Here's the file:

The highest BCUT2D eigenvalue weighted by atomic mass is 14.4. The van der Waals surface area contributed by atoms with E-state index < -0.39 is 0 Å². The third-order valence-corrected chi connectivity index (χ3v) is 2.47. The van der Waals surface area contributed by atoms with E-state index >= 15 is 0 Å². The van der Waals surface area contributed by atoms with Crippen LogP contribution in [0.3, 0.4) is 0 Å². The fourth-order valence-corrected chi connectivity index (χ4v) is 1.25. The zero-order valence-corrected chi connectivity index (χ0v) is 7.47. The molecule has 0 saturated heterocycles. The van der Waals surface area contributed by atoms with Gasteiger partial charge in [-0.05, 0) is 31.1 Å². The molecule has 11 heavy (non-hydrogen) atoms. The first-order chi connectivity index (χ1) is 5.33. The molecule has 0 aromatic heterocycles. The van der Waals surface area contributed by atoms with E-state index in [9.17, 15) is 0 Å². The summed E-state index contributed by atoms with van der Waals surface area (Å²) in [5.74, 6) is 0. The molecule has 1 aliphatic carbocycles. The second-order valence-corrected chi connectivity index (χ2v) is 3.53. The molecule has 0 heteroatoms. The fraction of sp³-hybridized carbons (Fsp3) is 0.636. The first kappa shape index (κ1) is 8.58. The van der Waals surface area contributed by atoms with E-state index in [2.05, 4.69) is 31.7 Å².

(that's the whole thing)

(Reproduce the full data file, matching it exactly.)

The highest BCUT2D eigenvalue weighted by atomic mass is 14.4. The van der Waals surface area contributed by atoms with E-state index < -0.39 is 0 Å². The third-order valence-corrected chi connectivity index (χ3v) is 2.47. The van der Waals surface area contributed by atoms with E-state index >= 15 is 0 Å². The van der Waals surface area contributed by atoms with Crippen LogP contribution in [0.3, 0.4) is 0 Å². The fourth-order valence-corrected chi connectivity index (χ4v) is 1.25. The zero-order valence-corrected chi connectivity index (χ0v) is 7.47. The molecule has 0 saturated heterocycles. The van der Waals surface area contributed by atoms with Gasteiger partial charge in [-0.05, 0) is 31.1 Å². The molecule has 11 heavy (non-hydrogen) atoms. The first-order chi connectivity index (χ1) is 5.33. The molecule has 0 aromatic heterocycles. The van der Waals surface area contributed by atoms with E-state index in [9.17, 15) is 0 Å². The summed E-state index contributed by atoms with van der Waals surface area (Å²) in [5.74, 6) is 0. The molecule has 1 aliphatic carbocycles. The second-order valence-corrected chi connectivity index (χ2v) is 3.53. The molecule has 0 heteroatoms. The fraction of sp³-hybridized carbons (Fsp3) is 0.636. The first kappa shape index (κ1) is 8.58. The van der Waals surface area contributed by atoms with E-state index in [2.05, 4.69) is 31.7 Å².